Drinking Teens, Troubled Young Adults


By Staff Reports

(Victor Valley)– From the U.S. Department of Health and Human Services, I’m Ira Dreyfuss with HHS HealthBeat.

Seven years of data on twins in Finland is shedding light on what happens to teens who drink. Researcher Richard Rose of Indiana University looked at cases in which one twin drank heavily and the other did not. This let him factor out genes and family influences; the twins had the same for both.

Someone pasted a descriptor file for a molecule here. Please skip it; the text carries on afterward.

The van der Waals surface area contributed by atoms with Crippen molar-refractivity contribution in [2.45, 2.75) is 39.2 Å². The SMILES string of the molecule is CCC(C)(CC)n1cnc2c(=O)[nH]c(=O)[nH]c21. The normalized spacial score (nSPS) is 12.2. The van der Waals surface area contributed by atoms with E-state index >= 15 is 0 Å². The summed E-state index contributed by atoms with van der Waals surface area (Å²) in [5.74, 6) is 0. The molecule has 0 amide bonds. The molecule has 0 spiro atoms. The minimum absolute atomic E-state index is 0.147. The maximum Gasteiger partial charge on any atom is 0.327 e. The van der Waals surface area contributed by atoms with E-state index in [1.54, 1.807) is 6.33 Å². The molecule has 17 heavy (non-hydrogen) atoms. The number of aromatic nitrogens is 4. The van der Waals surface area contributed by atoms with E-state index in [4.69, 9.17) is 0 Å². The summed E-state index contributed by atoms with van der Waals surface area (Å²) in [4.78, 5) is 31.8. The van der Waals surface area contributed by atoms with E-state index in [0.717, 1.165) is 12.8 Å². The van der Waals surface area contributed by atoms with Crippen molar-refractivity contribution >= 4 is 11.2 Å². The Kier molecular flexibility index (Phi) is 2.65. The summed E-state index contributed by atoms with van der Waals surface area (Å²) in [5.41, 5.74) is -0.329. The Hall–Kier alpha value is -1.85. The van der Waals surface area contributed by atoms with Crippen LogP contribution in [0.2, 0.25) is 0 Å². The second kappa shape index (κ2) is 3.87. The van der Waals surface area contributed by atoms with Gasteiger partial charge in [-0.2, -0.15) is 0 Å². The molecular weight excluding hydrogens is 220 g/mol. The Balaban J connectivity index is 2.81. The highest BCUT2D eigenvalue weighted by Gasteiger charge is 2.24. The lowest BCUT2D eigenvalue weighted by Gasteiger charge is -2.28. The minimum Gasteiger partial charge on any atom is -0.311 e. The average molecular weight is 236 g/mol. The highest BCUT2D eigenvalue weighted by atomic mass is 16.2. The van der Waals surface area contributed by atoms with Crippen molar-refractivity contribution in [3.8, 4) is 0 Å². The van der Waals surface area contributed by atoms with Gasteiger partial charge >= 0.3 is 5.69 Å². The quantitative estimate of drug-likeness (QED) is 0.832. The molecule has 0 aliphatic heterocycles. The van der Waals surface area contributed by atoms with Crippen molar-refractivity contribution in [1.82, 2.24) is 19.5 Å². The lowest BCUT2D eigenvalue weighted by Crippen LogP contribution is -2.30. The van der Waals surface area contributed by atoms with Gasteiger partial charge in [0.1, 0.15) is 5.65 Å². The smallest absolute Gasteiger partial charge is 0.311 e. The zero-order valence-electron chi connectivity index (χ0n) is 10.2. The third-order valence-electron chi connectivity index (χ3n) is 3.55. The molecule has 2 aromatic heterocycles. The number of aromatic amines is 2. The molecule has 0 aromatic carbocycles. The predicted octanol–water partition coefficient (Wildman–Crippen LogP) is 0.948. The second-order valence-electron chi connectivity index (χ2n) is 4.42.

Rose says drinkers at age 18 were more likely at 25 to have issues such as substance abuse, poor health, and not continuing in school.

He warns teens:

“Patterns of frequent drinking – and especially drinking that leads to intoxication and drinking-related problems – may have long-lasting and unwanted outcomes in early adulthood.”

The study in the journal Alcoholism: Clinical and Experimental Research was supported by the National Institutes of Health.

Learn more at healthfinder.gov.

HHS HealthBeat is a production of the U.S. Department of Health and Human Services. I’m Ira Dreyfuss.

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